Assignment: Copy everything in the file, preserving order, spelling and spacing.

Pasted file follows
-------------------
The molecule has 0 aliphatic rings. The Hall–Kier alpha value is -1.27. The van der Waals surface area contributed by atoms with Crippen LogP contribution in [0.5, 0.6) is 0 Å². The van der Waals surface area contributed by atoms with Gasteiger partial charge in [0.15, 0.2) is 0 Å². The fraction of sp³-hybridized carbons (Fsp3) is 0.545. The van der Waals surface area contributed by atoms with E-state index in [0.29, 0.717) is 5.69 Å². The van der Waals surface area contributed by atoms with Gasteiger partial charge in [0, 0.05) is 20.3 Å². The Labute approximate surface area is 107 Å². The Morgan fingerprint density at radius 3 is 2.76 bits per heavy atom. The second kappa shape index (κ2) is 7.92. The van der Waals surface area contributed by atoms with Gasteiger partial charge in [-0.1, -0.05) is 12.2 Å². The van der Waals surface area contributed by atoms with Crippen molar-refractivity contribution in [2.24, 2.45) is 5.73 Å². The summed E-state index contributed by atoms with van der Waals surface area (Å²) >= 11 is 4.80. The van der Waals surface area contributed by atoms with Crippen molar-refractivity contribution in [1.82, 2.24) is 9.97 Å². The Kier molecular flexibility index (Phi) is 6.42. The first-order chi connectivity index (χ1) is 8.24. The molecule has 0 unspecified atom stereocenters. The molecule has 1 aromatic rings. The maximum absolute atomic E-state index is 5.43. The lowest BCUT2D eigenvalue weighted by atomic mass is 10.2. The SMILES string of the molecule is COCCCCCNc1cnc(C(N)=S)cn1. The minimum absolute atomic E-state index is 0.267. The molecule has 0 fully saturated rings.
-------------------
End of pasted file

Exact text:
The molecule has 0 aliphatic rings. The Hall–Kier alpha value is -1.27. The van der Waals surface area contributed by atoms with Crippen LogP contribution in [0.5, 0.6) is 0 Å². The van der Waals surface area contributed by atoms with Gasteiger partial charge in [0.15, 0.2) is 0 Å². The fraction of sp³-hybridized carbons (Fsp3) is 0.545. The van der Waals surface area contributed by atoms with E-state index in [0.29, 0.717) is 5.69 Å². The van der Waals surface area contributed by atoms with Gasteiger partial charge in [0, 0.05) is 20.3 Å². The Labute approximate surface area is 107 Å². The Morgan fingerprint density at radius 3 is 2.76 bits per heavy atom. The second kappa shape index (κ2) is 7.92. The van der Waals surface area contributed by atoms with Gasteiger partial charge in [-0.1, -0.05) is 12.2 Å². The van der Waals surface area contributed by atoms with Crippen molar-refractivity contribution in [2.24, 2.45) is 5.73 Å². The summed E-state index contributed by atoms with van der Waals surface area (Å²) >= 11 is 4.80. The van der Waals surface area contributed by atoms with Crippen molar-refractivity contribution in [1.82, 2.24) is 9.97 Å². The Kier molecular flexibility index (Phi) is 6.42. The first-order chi connectivity index (χ1) is 8.24. The molecule has 0 unspecified atom stereocenters. The molecule has 1 aromatic rings. The maximum absolute atomic E-state index is 5.43. The lowest BCUT2D eigenvalue weighted by atomic mass is 10.2. The SMILES string of the molecule is COCCCCCNc1cnc(C(N)=S)cn1. The minimum absolute atomic E-state index is 0.267. The molecule has 0 fully saturated rings.